Vorführungstermin: Sonntag, 16. August 2009, 20.30 Uhr [VN57]
Themenschwerpunkt: Unglaubliche Geschichten aus Russland (5) | Würdigungen (5)
Englischer Titel: 211: Anna
Originaltitel: 211: Anna
Deutscher Titel: 211: Anna
Herkunft: Italien 2009
Laufzeit: 90 min.
Sprachfassung: Russische Originalfassung mit englischen Untertiteln
Regie: Paolo Serbandini, Giovanna Massimetti
Produzent: Alessandro Papini, Stefano Alpini
Drehbuch: Paolo Serbandini, Giovanna Massimetti
Schnitt: Gabriele Spinelli, Vittorio De Felice
Kamera: Vladimir Ivanov
Produktion: POLIS SRL., Pisa (Toskana)
URL Film-Homepage: http://www.211anna.it/
Premierenstatus: Deutsche Erstaufführung
Bisherige Aufführungen: Sundance Film Festival, Utah (USA)
Kurzinhalt: Die Lebensgeschichte der Anna Politkovskaya, zugleich die Überlebensgeschichte ihrer Familie. Anna war die 211. nach dem Zusammenbruch der Sowjetunion ermordetete Journalistin auf dem Gebiet der ehemaligen SU, daher der Filmtitel.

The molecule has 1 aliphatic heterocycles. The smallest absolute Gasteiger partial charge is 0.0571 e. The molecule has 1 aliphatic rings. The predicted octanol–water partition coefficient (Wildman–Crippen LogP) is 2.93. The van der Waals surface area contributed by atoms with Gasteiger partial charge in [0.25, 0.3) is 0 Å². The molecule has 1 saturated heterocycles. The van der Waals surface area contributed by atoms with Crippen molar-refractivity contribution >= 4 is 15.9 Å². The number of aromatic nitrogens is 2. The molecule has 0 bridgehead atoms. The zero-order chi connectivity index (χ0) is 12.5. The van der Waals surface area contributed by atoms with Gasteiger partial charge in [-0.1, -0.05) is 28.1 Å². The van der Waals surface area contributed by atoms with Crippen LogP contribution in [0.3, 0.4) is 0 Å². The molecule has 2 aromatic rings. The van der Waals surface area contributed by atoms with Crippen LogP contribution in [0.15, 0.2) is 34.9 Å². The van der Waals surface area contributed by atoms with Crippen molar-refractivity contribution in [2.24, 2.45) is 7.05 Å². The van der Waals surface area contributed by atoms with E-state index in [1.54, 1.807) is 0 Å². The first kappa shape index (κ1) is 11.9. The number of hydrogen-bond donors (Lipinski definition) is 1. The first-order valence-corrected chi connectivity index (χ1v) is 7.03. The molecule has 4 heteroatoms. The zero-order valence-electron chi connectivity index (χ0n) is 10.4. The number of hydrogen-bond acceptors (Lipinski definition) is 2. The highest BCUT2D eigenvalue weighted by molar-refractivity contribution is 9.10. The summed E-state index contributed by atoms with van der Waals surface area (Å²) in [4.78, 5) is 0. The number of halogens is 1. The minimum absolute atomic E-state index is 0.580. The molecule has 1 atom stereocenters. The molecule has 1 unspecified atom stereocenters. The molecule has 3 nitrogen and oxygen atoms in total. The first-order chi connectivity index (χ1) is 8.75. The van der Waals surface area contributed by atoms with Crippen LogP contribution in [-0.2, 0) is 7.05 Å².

Englische Synopsis: The story of Anna Politkovskaya (30 August 1958 – 7 October 2006), a Russian journalist and human rights activist well known for her opposition to the Chechen conflict and Russian president Putin. Politkovskaya made her name reporting from lawless Chechnya, where many journalists and humanitarian workers have been kidnapped or killed. She was arrested and subjected to mock execution by Russian military forces there, and she was poisoned on the way to Beslan, but survived and continued her reporting. She authored several books about Chechen wars and Putin's Russia and received numerous prestigious international awards for her work. She was shot dead in the elevator of her apartment building on October 7, 2006.